Google, Facebook business models threat to human rights: Amnesty | ABS-CBN News

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Facebook Chairman and CEO Mark Zuckerberg testifies at a House Financial Services Committee hearing in Washington, US, Oct. 23, 2019. Erin Scott, Reuters

SAN FRANCISCO — The data-collection business model fueling Facebook and Google represents a threat to human rights around the world, Amnesty International said in a report Wednesday.

The organization argued that offering people free online services and then using information about them to target money-making ads imperils a gamut of rights including freedom of opinion and expression.

“Despite the real value of the services they provide, Google and Facebook’s platforms come at a systemic cost,” Amnesty said in its report, “Surveillance Giants.”

“The companies’ surveillance-based business model forces people to make a Faustian bargain, whereby they are only able to enjoy their human rights online by submitting to a system predicated on human rights abuse.”

With ubiquitous surveillance, the two online giants are able to collect massive amounts of data which may be used against their customers, according to the London-based human rights group.

The business model is “inherently incompatible with the right to privacy,” Amnesty contended.

The report maintained that the two Silicon Valley firms have established “near-total dominance over the primary channels through which people connect and engage with the online world,” giving them unprecedented power over people’s lives.

“Google and Facebook dominate our modern lives — amassing unparalleled power over the digital world by harvesting and monetizing the personal data of billions of people,” said Kumi Naidoo, Amnesty International’s secretary general.

“Their insidious control of our digital lives undermines the very essence of privacy and is one of the defining human rights challenges of our era.”

The report called for governments to implement policies that ensure access to online services while protecting user privacy.

“Governments have an obligation to protect people from human rights abuses by corporations,” Amnesty maintained.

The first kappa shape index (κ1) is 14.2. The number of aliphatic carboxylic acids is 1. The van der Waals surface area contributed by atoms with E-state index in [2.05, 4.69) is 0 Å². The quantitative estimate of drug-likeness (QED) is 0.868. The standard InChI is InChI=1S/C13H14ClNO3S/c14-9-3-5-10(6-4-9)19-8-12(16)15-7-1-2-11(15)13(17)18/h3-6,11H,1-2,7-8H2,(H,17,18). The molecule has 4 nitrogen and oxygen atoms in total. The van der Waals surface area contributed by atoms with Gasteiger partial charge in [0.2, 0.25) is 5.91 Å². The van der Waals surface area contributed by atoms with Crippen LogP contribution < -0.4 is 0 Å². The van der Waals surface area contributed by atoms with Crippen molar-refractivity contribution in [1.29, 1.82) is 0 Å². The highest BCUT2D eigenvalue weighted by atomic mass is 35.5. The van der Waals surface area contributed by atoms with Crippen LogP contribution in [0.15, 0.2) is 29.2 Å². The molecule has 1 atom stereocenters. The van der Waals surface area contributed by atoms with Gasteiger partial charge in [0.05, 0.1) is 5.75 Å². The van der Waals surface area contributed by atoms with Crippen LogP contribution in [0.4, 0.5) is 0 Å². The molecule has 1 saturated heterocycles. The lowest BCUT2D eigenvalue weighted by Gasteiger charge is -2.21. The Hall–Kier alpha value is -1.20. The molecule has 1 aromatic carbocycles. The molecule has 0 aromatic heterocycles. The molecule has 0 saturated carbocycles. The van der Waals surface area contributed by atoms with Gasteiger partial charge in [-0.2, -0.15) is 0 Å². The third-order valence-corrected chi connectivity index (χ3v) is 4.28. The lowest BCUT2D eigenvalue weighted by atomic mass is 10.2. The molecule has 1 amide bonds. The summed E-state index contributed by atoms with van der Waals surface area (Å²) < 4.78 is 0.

“But for the past two decades, technology companies have been largely left to self-regulate.”

DISPUTE ON FINDINGS

Facebook pushed back against what it contended were inaccuracies in the report, saying it strongly disagreed with its business model being characterized as surveillance-based.

“Our business model is what allows us to offer an important service where people can exercise foundational human rights — to have a voice (freedom of expression) and be able to connect (freedom of association and assembly),” said a letter from Facebook privacy and public policy director Steve Satterfield in an annex to the Amnesty report.

“Facebook’s business model is not, as your summary suggests, driven by the collection of data about people.”

Facebook spotlighted its measures implemented which limit data information used for ad targeting; controls provided to users regarding their data; and steps taken to restrict abuses by apps on the social network.

“As you correctly note, we do not sell data; we sell ads,” Facebook said.

Facebook chief and co-founder Mark Zuckerberg has called for governments to implement uniform rules regarding data-handling instead of leaving private companies to make crucial social decisions such as the limits of free speech.

Google did not offer a specific written response.

But the Amnesty report noted that Google announced this month it would limit data that it shares with advertisers through its ad auction platform, following the launch of an inquiry by the Irish data protection authority and had launched a new feature allowing users to delete location data.

© Agence France-Presse

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Pressure mounts on Roman Polanski over new sexual assault allegation | Film | The Guardian